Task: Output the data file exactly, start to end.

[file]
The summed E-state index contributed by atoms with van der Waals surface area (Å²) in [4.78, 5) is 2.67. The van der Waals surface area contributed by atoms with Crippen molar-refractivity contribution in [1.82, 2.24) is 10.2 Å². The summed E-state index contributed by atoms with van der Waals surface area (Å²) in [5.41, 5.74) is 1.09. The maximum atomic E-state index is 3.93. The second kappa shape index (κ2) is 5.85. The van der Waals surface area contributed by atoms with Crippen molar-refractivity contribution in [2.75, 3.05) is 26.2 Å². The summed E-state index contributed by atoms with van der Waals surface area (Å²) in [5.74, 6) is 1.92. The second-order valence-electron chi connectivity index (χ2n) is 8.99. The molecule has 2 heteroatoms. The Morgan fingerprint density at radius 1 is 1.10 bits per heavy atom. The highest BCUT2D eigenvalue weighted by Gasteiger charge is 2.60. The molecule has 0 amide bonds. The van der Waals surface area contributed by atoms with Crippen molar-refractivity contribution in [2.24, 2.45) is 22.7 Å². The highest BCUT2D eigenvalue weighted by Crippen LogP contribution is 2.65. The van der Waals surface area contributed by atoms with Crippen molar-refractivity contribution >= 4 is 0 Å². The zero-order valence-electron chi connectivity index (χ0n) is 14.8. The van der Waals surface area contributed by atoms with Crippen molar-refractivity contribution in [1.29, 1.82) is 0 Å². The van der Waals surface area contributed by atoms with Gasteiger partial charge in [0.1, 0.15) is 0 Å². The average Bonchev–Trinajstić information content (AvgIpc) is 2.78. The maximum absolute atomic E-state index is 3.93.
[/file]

The summed E-state index contributed by atoms with van der Waals surface area (Å²) in [4.78, 5) is 2.67. The van der Waals surface area contributed by atoms with Crippen molar-refractivity contribution in [1.82, 2.24) is 10.2 Å². The summed E-state index contributed by atoms with van der Waals surface area (Å²) in [5.41, 5.74) is 1.09. The maximum atomic E-state index is 3.93. The second kappa shape index (κ2) is 5.85. The van der Waals surface area contributed by atoms with Crippen molar-refractivity contribution in [2.75, 3.05) is 26.2 Å². The summed E-state index contributed by atoms with van der Waals surface area (Å²) in [5.74, 6) is 1.92. The second-order valence-electron chi connectivity index (χ2n) is 8.99. The molecule has 2 heteroatoms. The Morgan fingerprint density at radius 1 is 1.10 bits per heavy atom. The highest BCUT2D eigenvalue weighted by Gasteiger charge is 2.60. The molecule has 0 amide bonds. The van der Waals surface area contributed by atoms with Crippen molar-refractivity contribution in [2.24, 2.45) is 22.7 Å². The highest BCUT2D eigenvalue weighted by Crippen LogP contribution is 2.65. The van der Waals surface area contributed by atoms with Crippen molar-refractivity contribution >= 4 is 0 Å². The zero-order valence-electron chi connectivity index (χ0n) is 14.8. The van der Waals surface area contributed by atoms with Crippen molar-refractivity contribution in [1.29, 1.82) is 0 Å². The van der Waals surface area contributed by atoms with Gasteiger partial charge in [0.1, 0.15) is 0 Å². The average Bonchev–Trinajstić information content (AvgIpc) is 2.78. The maximum absolute atomic E-state index is 3.93.